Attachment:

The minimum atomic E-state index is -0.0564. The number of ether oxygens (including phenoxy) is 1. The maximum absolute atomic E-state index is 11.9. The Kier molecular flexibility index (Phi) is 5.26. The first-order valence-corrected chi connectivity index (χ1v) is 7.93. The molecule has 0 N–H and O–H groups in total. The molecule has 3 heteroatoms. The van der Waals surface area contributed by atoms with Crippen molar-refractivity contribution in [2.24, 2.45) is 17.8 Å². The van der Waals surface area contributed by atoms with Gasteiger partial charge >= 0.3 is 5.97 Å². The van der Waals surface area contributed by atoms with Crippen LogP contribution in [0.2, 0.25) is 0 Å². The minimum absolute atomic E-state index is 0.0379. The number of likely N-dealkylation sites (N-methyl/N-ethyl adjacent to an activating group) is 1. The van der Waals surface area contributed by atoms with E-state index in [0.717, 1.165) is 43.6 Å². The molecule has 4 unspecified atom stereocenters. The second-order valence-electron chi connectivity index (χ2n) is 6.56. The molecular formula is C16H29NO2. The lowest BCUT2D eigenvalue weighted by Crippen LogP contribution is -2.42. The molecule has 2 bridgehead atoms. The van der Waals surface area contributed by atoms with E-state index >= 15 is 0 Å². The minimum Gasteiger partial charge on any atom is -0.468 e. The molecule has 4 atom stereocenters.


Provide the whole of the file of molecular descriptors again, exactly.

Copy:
The minimum atomic E-state index is -0.0564. The number of ether oxygens (including phenoxy) is 1. The maximum absolute atomic E-state index is 11.9. The Kier molecular flexibility index (Phi) is 5.26. The first-order valence-corrected chi connectivity index (χ1v) is 7.93. The molecule has 0 N–H and O–H groups in total. The molecule has 3 heteroatoms. The van der Waals surface area contributed by atoms with Crippen molar-refractivity contribution in [2.24, 2.45) is 17.8 Å². The van der Waals surface area contributed by atoms with Gasteiger partial charge >= 0.3 is 5.97 Å². The van der Waals surface area contributed by atoms with Crippen LogP contribution in [0.2, 0.25) is 0 Å². The minimum absolute atomic E-state index is 0.0379. The number of likely N-dealkylation sites (N-methyl/N-ethyl adjacent to an activating group) is 1. The van der Waals surface area contributed by atoms with E-state index in [0.717, 1.165) is 43.6 Å². The molecule has 4 unspecified atom stereocenters. The second-order valence-electron chi connectivity index (χ2n) is 6.56. The molecular formula is C16H29NO2. The lowest BCUT2D eigenvalue weighted by Crippen LogP contribution is -2.42. The molecule has 2 bridgehead atoms. The van der Waals surface area contributed by atoms with E-state index >= 15 is 0 Å². The minimum Gasteiger partial charge on any atom is -0.468 e. The molecule has 4 atom stereocenters.